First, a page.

• Snake Eyes 3.0 by Found Collective is at Fried Contemporary Art Gallery, 1146 Justice Mahomed Street, Brooklyn Pretoria until June 16. Call 012 346 0158.
  • Participating artists: Maaike Bakker, Vusi Beauchamp, Lothar Bottcher, Bernard Brand, Bianca Brand, Tatenda Chidora, Lala Crafford, Jayne Crawshay-Hall, Guy du Toit, Pieter du Toit, Brendon Erasmus, Heidi Fourie, Dylan Graham, Cobus Haupt, Hannah Kempe, Banele Khoza, Allen Laing, Helen Lotter, Shenaz Mahomed, Setlamorago Mashilo, Franli Meintjies, Isabel Mertz, Christo Niemandt, Sarel Petrus, Alet Pretorius, Marika Pretorius, Nkhensani Rihlampfu, Johan Stegmann, Angus Taylor and Carly Whitaker.

 

Moving into Dance’s hope and glory

MIDM
ODE to the value of being differently abled. A scene from Moving Into Dance and Enable Through Dance’s The Call for Hope. Photograph by John Hogg.

COMPLETE WITH FEATHERS and upside down books, disabled dancers and movement evocative of ancient African dance traditions, to say nothing of their own, Moving Into Dance Mophatong presented itself on Dance Umbrella this year, with due aplomb and an earnest attempt at a snap shot of life, the universe and everything.

This was clearest – showing flaws in the desire to put everything, but everything, into the pot – in the first piece on the bill: Art Life Life Art Art Life Art, choreographed by David Gouldie. Beginning with some really interesting use of stage lights which evoked the faux rape scene in Peter Greenaway’s 1993 The Baby of Mâcon, it’s an image which doesn’t develop. And it’s one of many.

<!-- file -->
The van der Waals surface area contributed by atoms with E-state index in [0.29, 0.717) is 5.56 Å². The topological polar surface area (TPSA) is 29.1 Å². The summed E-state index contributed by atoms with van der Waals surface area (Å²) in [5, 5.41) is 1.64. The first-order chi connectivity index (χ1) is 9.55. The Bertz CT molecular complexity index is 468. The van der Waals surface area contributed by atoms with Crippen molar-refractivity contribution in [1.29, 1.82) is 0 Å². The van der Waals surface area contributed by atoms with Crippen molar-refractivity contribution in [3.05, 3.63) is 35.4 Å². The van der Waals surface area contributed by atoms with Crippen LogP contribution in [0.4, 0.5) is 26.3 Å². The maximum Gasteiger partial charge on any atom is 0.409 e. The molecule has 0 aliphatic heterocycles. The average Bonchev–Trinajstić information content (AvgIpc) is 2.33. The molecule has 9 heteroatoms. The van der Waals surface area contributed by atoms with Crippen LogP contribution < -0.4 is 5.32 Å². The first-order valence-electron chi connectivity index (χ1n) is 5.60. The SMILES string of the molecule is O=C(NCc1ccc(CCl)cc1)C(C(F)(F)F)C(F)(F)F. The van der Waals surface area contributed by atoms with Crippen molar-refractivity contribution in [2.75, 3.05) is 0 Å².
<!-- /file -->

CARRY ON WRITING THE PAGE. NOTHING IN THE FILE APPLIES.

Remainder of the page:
The potential of each metaphor presented gets muddied with everything but the kitchen sink. Indeed, there may have been a kitchen sink in the mix, which included a migraine-inducing flashing of images, Queen’s Bohemian Rhapsody, open books on the head, giant feathers and much else.

As you read the programme, you realise there was even the work of L’Atelier artists in there. Sadly, with the speed at which this piece was thrust at the audience, you only had the time to recognise the things you knew very well, such as Edvard Munch’s The Scream, whose pose you might have been subconsciously emulating as the work reached closure. The dancers did admirably under these circumstances, but with discombobulated lights and flashing sequences, it became a piece more about technological flamboyance than history, or, indeed dance.

Fortunately, it was the programme’s starting point and it really did get better and even better from that point. Next up was the fruit of collaborative work between dancers associated with Enable Through Dance, and MIDM’s company: A piece entitled The Call for Hope. Featuring multiply abled dancers under the mentorship of Gladys Agulhas, the work was moving and beautiful, a little long, but clear in its narrative trajectory. With a broken chair in the midst of the stage, the idea of brokenness is cast, and as a one-legged dancer brings himself onto the stage, you understand. But then, you don’t. The skill with which so-called disabled dancers, ranging from people with dwarfism, cerebral palsy, down syndrome and the like, converted gesture into poetry made you forget that the ‘ordinary’ world utters pity in their wake. These are empowered dancers, making the world just a little more magical.